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How to Repair a P0320 Engine Code

by Lee Sallings

The diagnostic trouble code "P0320" that is turning your check engine light on is related to the crankshaft position sensor signal that your on-board computer uses to determine crankshaft speed and position. This sensor, along with the camshaft position sensor, is used to calculate ignition and fuel requirements for the engine. Hard starting, long cranking times to start, loss of power and poor fuel economy are the most common symptoms of a faulty crankshaft position sensor.

1

Locate the crank sensor on your car or light truck. In most cases, it is on or in the timing cover at the front of the engine. One exception to this rule is Dodge V-6 and V-8 pickup trucks. In these, the crankshaft position sensor is located at the rear of the engine and is bolted to the top of the transmission bell housing. Refer to your service manual for the exact location of the sensor in your vehicle.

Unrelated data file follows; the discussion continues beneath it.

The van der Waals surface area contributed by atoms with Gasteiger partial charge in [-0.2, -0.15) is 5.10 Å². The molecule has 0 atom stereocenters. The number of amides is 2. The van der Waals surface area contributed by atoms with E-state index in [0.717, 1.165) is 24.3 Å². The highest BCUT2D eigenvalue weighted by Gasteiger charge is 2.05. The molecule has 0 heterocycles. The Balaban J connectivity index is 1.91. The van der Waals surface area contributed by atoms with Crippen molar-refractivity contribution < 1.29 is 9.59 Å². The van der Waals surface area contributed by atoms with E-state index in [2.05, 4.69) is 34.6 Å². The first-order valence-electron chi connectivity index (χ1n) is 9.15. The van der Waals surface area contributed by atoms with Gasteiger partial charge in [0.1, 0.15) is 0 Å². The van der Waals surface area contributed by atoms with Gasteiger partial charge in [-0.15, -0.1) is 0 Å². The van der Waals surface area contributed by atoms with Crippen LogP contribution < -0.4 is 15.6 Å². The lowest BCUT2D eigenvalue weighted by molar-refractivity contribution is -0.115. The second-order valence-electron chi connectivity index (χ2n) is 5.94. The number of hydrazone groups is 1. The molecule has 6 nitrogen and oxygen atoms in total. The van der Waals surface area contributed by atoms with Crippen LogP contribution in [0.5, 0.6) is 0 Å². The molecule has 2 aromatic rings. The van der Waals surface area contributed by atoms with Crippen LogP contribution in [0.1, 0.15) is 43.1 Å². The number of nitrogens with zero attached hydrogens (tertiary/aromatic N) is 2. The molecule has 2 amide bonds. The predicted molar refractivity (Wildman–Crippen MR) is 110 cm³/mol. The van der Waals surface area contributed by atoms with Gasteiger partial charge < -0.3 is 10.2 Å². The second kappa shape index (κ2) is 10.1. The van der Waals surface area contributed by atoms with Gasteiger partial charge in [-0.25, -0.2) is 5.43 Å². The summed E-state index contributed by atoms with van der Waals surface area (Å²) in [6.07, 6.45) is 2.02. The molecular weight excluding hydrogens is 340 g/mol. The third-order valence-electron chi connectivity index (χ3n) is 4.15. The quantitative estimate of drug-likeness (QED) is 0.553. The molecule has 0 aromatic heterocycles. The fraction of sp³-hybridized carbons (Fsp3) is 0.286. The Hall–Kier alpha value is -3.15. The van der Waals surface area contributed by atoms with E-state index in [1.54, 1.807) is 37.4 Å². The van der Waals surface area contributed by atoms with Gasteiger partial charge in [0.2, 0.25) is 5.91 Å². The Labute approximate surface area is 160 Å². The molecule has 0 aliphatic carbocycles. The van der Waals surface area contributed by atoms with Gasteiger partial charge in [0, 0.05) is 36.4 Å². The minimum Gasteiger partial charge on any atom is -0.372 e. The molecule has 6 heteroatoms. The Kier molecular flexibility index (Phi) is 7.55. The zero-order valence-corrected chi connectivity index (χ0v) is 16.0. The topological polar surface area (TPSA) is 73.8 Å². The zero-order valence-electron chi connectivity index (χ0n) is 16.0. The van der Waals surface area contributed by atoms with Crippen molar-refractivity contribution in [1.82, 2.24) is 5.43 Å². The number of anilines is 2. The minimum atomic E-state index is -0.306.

2

Use a small screwdriver to pry up the small locking device on the electrical connector, if so equipped, and press the release tab on the connector to disconnect it from the sensor. Pull the connector out of the sensor.

3

Remove the old sensor by unscrewing the 8 or 10 mm bolt that attaches it to the engine or transmission with a socket and ratchet or a wrench. Pull the sensor from its mounting position. The sensor is sealed to prevent oil leaks by a small rubber O-ring seal. If the seal is stuck to the mounting position, gently pry it up, while twisting it, to separate it from its mounting position.

4

Coat the new sensor's O-ring seal with a light coat of silicone grease and push it into place. Avoid using regular petroleum-based grease on the seal. Petroleum grease will cause the seal to swell. Insert the electrical connector into the sensor and push the locking device into place to prevent the connector from vibrating loose.

5

Clear any diagnostic trouble codes with a code reader. Test-drive the vehicle for a few minutes on residential streets, city streets and highways. Repeat the trip twice. This will allow the on-board computer to run through its self-test routine and relearn procedures to verify the repair is complete.

Items you will need

About the Author

Lee Sallings is a freelance writer from Fort Worth, Texas. Specializing in website content and design for the automobile enthusiast, he also has many years of experience in the auto repair industry. He has written Web content for eHow, and designed the DIY-Auto-Repair.com website. He began his writing career developing and teaching automotive technical training programs.

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